Written in Bone: Buried Lives of Jamestown and Colonial Maryland by Sally M. Walker. Carolrhoda Books. 2009. Personal copy.
It’s About: Skeletons from the colonial era reveal details of the past; not just how people died, but how they lived. Walker follows the excavation of several graves, along with the study and research that accompanies each discovery. “Who were these people? What were their lives like?”
The Good: Non fiction books like this are so easy to booktalk — dead bodies! Photographs of skeletons! Mysterious deaths! I love the mystery, the exploration, and the answers that come from science, study, research.
Walker uses a handful of bodies to not just show the science but also to explore the history and lives of those Europeans and Africans who lived in the Virginia and Maryland region in the 1600s and 1700s. The book is full of photographs of the bodies, at all stages of study. How the bones and remains are studied and tested are explained, often with photographs or illustrations. Walker explains in a note that she limited the subject of this book to Europeans and Africans, ”not to diminish the importance of Native Americans in the history of the Chesapeake region, but rather to respect the desire of their descendants to see their remains treated in a manner that respects their cultural customs.”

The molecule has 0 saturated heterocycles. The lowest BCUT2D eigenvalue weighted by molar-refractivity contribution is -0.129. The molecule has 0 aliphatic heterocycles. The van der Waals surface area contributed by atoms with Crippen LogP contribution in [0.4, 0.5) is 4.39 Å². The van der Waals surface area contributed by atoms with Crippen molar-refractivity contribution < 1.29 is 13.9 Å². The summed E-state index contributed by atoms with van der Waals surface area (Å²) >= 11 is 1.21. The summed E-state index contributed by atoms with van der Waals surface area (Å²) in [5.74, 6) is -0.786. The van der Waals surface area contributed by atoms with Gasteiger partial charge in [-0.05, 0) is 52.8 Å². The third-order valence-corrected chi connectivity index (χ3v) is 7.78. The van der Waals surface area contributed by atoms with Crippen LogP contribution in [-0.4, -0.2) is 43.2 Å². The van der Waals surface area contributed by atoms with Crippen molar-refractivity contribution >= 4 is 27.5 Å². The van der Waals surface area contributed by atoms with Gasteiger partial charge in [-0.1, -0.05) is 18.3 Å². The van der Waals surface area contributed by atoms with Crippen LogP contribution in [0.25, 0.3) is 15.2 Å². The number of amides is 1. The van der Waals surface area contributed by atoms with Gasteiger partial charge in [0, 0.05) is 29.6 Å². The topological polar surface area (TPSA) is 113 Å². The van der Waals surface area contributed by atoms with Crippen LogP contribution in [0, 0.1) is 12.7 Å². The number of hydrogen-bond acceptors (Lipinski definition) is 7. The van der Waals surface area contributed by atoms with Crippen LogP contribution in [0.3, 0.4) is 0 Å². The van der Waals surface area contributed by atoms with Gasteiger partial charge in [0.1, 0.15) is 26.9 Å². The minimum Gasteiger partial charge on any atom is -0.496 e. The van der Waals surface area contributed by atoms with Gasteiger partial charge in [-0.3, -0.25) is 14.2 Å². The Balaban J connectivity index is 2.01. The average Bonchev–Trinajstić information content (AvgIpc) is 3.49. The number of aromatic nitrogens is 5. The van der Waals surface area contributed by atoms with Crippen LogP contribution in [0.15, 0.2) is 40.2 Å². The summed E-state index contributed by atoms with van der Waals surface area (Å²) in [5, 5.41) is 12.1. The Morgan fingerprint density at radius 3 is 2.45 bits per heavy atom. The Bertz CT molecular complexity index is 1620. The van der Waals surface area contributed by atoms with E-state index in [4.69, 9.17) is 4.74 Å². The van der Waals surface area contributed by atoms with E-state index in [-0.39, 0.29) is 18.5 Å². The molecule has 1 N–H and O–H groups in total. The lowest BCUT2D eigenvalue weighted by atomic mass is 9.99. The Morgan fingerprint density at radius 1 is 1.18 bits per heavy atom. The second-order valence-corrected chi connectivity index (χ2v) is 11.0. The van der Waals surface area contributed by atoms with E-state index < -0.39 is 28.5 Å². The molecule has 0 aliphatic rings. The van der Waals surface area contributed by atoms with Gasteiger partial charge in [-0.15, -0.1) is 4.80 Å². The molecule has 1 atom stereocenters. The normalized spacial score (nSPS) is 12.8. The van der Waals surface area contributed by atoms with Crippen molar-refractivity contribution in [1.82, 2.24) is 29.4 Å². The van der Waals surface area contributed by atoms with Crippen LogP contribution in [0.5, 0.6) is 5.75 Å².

I adore this type of history and scientific study. For example, as a result of variations in diet, the carbon-13 found in bones can be measured and analyzed to determine where a person was born, raised, and how long that person had lived in North America. Often these graves are so old that there are no headstones or markers, so there is no direct way to know who the person was or when they died. Walker shows the process of how the historical record is used to try to pinpoint a person’s identity. Sometimes, a name is attached to a body; other times, not so much.
One section examined three lead coffins found in what would have been the area under St. Mary’s Chapel. Walker used this find to explain that the colony of Maryland was founded in 1634 as a safe haven for English Catholics. This is something that is often found in history books; Walker provides the “rest of the story” that isn’t often included, that religious freedom in Maryland ended in 1689. The lead coffins are a sign that those individuals were wealthy Catholics. Important people to get such an internment; yet, with the passage of time, the building disappeared and people forgot that bodies were even buried there.
The second grave that fascinates me was a body found in the basement of a house, a hasty burial without coffin or respect. Did you know that sometimes people used their cellars not to store food but as a trash dump? An archaeologist explains, “people lived upstairs and dumped fish parts and pig parts and chamber pot contents and goodness knows what else down there.”
Imagine that. Imagine dumping that refuse in your cellar. Wouldn’t it smell? How healthy would that be? Why would you do that? And then I thought about Laura Ingalls Wilder and the books where the Ingalls were snowed in for days and days and days. As a grown up rereading the series, I’d wondered, where did they put the trash? Go to the bathroom? Is that why a basement was used as a trash pit? And then… as the chapter reveals… a body was buried in the basement. Treated like garbage. Hidden. Unknown. For hundreds of years, until the secret was revealed. What was it like, to live in that house? To know that body was there?